A better view of illumination is that the Holy Spirit acts upon the receivers of Scripture to embrace and apply the message to their context.  This maintains that the Scripture is complete and clear but that those who receive the message are empowered by the Holy Spirit to apply it to their lives.  There is no need for continuance of revelation nor a need for an open Canon of Scripture.  Also as Thomas A. Thomas mentions, there is no need to count the non-Christian as somehow intellectually deficient or that the Christians are somehow intellectually superior.[9] This clarifies inspiration as addressing issues of the sender, message and medium and delimits illumination as addressing the receiver.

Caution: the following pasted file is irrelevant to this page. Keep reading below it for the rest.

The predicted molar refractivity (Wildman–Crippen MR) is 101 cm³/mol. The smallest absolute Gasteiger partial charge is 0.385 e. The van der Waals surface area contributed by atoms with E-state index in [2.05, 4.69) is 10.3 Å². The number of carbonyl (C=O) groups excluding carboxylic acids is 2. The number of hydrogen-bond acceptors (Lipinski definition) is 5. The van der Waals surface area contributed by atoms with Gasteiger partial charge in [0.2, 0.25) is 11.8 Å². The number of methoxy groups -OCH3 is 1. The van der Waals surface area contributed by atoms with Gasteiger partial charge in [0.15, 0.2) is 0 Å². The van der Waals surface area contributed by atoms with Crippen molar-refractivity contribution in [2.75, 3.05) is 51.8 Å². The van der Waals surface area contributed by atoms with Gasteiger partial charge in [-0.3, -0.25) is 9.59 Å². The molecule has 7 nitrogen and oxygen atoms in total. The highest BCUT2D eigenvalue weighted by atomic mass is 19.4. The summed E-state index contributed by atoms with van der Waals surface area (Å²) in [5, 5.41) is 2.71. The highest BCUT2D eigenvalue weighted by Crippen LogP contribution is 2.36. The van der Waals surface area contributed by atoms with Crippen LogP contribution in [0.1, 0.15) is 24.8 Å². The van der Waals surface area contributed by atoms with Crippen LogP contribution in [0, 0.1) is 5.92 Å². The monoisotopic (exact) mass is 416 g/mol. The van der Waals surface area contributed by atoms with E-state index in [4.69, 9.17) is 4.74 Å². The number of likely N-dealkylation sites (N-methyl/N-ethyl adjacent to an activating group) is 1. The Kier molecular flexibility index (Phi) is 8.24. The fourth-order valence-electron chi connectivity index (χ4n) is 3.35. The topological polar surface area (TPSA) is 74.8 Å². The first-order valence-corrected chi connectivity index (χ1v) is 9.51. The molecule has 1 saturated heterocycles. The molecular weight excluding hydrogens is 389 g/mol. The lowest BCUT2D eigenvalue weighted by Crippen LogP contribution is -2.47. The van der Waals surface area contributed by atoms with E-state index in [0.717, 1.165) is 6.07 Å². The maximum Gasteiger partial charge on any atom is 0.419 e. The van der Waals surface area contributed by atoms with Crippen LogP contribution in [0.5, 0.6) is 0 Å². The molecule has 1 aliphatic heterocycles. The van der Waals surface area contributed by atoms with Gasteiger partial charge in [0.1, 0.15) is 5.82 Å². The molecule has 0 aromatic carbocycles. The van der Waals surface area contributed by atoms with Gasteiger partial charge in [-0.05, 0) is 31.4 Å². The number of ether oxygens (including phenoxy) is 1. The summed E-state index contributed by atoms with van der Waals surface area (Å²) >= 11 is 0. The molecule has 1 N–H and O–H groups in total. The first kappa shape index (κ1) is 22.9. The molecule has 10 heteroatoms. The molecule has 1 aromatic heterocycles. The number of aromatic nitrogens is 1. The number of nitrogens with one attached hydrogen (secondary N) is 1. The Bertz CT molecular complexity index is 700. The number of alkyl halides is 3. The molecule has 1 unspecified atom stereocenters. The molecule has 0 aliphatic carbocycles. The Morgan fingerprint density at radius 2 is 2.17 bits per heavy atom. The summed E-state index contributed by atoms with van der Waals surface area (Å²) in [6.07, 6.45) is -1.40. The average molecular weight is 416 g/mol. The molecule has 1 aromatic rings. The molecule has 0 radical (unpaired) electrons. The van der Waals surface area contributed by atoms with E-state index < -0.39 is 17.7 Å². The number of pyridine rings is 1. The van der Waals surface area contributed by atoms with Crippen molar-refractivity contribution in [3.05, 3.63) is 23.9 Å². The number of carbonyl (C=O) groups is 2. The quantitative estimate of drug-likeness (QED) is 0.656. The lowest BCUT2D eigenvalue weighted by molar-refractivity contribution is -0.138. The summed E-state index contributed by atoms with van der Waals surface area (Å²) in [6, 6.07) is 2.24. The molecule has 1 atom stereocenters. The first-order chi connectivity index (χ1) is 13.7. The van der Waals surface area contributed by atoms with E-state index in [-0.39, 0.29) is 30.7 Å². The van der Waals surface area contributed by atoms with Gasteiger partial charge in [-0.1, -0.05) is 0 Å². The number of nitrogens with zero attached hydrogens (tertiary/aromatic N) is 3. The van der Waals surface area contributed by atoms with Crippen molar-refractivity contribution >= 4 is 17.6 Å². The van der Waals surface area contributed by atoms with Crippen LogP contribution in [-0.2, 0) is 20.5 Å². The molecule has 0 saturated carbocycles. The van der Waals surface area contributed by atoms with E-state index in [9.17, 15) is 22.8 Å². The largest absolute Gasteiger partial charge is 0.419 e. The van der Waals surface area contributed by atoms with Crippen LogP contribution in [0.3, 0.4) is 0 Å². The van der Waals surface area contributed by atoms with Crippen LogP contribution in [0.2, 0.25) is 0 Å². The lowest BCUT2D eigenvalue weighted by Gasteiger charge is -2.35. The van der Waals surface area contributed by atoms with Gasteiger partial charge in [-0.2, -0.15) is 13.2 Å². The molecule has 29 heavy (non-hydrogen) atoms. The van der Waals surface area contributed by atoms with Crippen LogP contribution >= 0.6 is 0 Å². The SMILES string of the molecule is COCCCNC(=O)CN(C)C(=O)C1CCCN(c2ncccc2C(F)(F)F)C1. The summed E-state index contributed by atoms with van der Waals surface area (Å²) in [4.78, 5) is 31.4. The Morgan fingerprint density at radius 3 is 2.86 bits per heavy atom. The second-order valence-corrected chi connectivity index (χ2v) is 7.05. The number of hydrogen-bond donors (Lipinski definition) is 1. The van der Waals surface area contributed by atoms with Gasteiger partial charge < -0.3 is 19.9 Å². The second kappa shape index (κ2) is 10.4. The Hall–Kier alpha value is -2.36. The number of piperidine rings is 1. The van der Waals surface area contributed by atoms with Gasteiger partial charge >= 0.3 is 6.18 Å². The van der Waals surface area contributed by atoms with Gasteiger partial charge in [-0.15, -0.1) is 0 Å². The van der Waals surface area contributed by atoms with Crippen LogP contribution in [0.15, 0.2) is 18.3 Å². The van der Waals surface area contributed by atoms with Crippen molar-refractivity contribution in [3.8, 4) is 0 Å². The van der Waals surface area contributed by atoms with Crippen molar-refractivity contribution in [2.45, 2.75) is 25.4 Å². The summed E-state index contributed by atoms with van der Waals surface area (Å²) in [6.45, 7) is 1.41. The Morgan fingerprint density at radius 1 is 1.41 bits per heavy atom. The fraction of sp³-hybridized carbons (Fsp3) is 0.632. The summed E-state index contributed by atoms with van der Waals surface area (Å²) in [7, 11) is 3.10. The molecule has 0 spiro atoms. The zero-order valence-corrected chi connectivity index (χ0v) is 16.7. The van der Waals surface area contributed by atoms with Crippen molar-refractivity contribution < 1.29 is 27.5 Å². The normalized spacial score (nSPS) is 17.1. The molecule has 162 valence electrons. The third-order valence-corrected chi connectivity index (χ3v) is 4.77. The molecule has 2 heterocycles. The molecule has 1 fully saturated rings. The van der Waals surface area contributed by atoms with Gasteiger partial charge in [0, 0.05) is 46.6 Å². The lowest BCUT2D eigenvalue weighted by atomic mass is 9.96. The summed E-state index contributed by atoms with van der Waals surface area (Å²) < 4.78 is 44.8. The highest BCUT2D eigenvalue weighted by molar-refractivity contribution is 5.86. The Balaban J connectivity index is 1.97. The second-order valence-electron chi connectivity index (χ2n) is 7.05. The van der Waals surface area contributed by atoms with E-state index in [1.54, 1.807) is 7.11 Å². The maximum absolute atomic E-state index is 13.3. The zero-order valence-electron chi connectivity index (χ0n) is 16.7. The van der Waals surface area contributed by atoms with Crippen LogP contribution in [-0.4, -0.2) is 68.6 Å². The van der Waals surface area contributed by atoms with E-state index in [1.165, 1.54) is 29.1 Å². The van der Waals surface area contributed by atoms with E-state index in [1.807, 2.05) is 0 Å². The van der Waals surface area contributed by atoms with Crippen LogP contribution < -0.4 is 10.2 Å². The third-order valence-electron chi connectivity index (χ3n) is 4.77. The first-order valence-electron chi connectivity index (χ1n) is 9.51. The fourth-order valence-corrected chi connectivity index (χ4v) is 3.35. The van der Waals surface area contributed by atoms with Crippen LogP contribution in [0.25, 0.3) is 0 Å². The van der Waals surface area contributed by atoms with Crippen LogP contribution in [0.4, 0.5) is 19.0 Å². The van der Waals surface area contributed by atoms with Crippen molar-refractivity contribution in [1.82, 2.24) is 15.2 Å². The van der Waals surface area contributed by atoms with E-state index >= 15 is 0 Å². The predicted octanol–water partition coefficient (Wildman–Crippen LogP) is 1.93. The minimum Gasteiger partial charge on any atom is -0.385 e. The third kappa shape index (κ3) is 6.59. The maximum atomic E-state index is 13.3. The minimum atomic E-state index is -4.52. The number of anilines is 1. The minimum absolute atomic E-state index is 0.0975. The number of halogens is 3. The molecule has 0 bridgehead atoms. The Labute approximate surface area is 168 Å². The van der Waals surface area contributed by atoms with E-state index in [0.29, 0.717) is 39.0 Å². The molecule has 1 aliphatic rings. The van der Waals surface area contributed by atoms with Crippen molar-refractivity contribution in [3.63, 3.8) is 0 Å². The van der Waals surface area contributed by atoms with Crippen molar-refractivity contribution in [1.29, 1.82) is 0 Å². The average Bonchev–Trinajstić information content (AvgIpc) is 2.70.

If the Holy Spirit is guiding the Christian to embrace and apply Scripture, what is the means of doing that?  Certainly some could still seek a mystical knowledge that is devoid of true connection with the content of the Bible.  James M. Boice points out that illumination takes place in the midst of diligent study.[10] The word illumination may imply to some not only heightened understanding but also heightened emotional state, but embracing of a biblical truth may bring sorrow as well as joy.  Douglas Kennard also points out that the meaning of the Scriptures may be discerned by applying sound hermeneutical tools but the profundity of the text is known through illumination.  Some of those hermeneutical tools are knowledge of grammar, language vocabulary, language usage, historical contexts, archeological data,  literary genre, and semantic analysis.  This included viewing all Scripture from a Christocentric point of view.  Saint and sinner alike have the intellectual tools available to them for discerning the meaning of the words at least in a factual sense.[11]  William W. Klein, Craig L. Blomberg, and Robert L. Hubbard, Jr. point out that we do not use a secret or hidden language to understand the meaning of Scripture.  While people use codes and many ways to obscure communications, the language of Scripture is publically available for everyone.  Therefore the meaning of Scripture is public also.[12]  Muller points out that King Agrippa understood the facts of Paul's message without embracing them.[13] (Acts 26:1-32)  He accurately understood the Gospel message.  Pinnock describes this process of accurately understanding the meaning of the text as the first horizon in interpretation.  The first horizon of interpretation is concerned with discerning how the text of Scripture was meant to be understood by the original receiver by the original sender.  The first horizon is discerned through the hermeneutical tools and is corrected by scholarly dialog on the text.  The second horizon of interpretation of the Scripture involves applying the text to the present context of those interpreting the text, but the Spirit leads the church in embracing and applying the Scripture.[14] This second horizon of interpretation is the Holy Spirit's work in illuminating the Scripture.  Agrippa lacked this second horizon of embracing and applying the gospel message to himself.